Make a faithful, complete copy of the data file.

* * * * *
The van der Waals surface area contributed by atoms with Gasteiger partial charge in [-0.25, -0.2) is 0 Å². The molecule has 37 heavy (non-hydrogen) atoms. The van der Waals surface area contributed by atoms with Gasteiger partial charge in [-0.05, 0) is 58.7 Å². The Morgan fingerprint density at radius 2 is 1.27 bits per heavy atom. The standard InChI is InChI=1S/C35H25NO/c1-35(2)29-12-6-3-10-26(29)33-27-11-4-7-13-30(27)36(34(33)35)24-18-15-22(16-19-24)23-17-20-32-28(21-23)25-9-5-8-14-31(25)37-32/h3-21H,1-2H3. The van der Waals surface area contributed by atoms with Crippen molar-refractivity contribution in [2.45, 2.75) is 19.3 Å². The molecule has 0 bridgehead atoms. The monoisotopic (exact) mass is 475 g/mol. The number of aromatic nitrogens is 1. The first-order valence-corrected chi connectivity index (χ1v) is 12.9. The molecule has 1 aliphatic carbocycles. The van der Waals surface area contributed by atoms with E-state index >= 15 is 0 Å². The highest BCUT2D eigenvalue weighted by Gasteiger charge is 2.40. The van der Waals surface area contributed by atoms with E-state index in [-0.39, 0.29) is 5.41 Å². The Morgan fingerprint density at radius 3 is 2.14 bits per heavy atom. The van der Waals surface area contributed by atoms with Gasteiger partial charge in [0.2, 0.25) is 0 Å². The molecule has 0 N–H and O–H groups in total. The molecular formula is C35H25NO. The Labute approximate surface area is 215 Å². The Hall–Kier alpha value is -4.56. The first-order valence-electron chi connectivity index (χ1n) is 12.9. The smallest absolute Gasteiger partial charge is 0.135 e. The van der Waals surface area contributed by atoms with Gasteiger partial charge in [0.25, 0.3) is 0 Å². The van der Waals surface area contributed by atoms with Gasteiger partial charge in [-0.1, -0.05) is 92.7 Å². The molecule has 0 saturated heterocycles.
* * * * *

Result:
The van der Waals surface area contributed by atoms with Gasteiger partial charge in [-0.25, -0.2) is 0 Å². The molecule has 37 heavy (non-hydrogen) atoms. The van der Waals surface area contributed by atoms with Gasteiger partial charge in [-0.05, 0) is 58.7 Å². The Morgan fingerprint density at radius 2 is 1.27 bits per heavy atom. The standard InChI is InChI=1S/C35H25NO/c1-35(2)29-12-6-3-10-26(29)33-27-11-4-7-13-30(27)36(34(33)35)24-18-15-22(16-19-24)23-17-20-32-28(21-23)25-9-5-8-14-31(25)37-32/h3-21H,1-2H3. The van der Waals surface area contributed by atoms with Crippen molar-refractivity contribution in [2.45, 2.75) is 19.3 Å². The molecule has 0 bridgehead atoms. The monoisotopic (exact) mass is 475 g/mol. The number of aromatic nitrogens is 1. The first-order valence-corrected chi connectivity index (χ1v) is 12.9. The molecule has 1 aliphatic carbocycles. The van der Waals surface area contributed by atoms with E-state index >= 15 is 0 Å². The highest BCUT2D eigenvalue weighted by Gasteiger charge is 2.40. The van der Waals surface area contributed by atoms with E-state index in [-0.39, 0.29) is 5.41 Å². The Morgan fingerprint density at radius 3 is 2.14 bits per heavy atom. The van der Waals surface area contributed by atoms with Gasteiger partial charge in [0.2, 0.25) is 0 Å². The molecule has 0 N–H and O–H groups in total. The molecular formula is C35H25NO. The Labute approximate surface area is 215 Å². The Hall–Kier alpha value is -4.56. The first-order valence-electron chi connectivity index (χ1n) is 12.9. The smallest absolute Gasteiger partial charge is 0.135 e. The van der Waals surface area contributed by atoms with Gasteiger partial charge in [0.25, 0.3) is 0 Å². The van der Waals surface area contributed by atoms with Gasteiger partial charge in [-0.1, -0.05) is 92.7 Å². The molecule has 0 saturated heterocycles.